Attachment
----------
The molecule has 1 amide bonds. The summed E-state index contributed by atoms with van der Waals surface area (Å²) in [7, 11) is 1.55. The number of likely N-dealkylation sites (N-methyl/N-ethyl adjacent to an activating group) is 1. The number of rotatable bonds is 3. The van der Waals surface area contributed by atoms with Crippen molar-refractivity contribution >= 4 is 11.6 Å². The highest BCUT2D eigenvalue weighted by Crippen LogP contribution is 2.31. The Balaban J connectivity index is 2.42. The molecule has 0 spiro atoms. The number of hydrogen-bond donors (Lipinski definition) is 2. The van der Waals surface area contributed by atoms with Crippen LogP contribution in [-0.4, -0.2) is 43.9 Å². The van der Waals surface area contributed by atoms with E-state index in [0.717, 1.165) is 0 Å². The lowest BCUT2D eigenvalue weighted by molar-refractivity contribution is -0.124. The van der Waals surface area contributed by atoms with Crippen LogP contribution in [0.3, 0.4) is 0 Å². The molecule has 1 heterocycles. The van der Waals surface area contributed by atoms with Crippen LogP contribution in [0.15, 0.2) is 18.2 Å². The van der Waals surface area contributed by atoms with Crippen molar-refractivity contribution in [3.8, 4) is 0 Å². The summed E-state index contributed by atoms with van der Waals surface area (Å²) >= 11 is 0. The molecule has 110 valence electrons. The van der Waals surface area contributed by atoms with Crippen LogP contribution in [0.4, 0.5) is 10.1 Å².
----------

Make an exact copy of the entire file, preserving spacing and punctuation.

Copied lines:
The molecule has 1 amide bonds. The summed E-state index contributed by atoms with van der Waals surface area (Å²) in [7, 11) is 1.55. The number of likely N-dealkylation sites (N-methyl/N-ethyl adjacent to an activating group) is 1. The number of rotatable bonds is 3. The van der Waals surface area contributed by atoms with Crippen molar-refractivity contribution >= 4 is 11.6 Å². The highest BCUT2D eigenvalue weighted by Crippen LogP contribution is 2.31. The Balaban J connectivity index is 2.42. The molecule has 0 spiro atoms. The number of hydrogen-bond donors (Lipinski definition) is 2. The van der Waals surface area contributed by atoms with Crippen LogP contribution in [-0.4, -0.2) is 43.9 Å². The van der Waals surface area contributed by atoms with E-state index in [0.717, 1.165) is 0 Å². The lowest BCUT2D eigenvalue weighted by molar-refractivity contribution is -0.124. The van der Waals surface area contributed by atoms with Crippen LogP contribution in [0.3, 0.4) is 0 Å². The molecule has 1 heterocycles. The van der Waals surface area contributed by atoms with Crippen LogP contribution in [0.15, 0.2) is 18.2 Å². The van der Waals surface area contributed by atoms with Crippen molar-refractivity contribution in [3.8, 4) is 0 Å². The summed E-state index contributed by atoms with van der Waals surface area (Å²) >= 11 is 0. The molecule has 110 valence electrons. The van der Waals surface area contributed by atoms with Crippen LogP contribution in [0.4, 0.5) is 10.1 Å².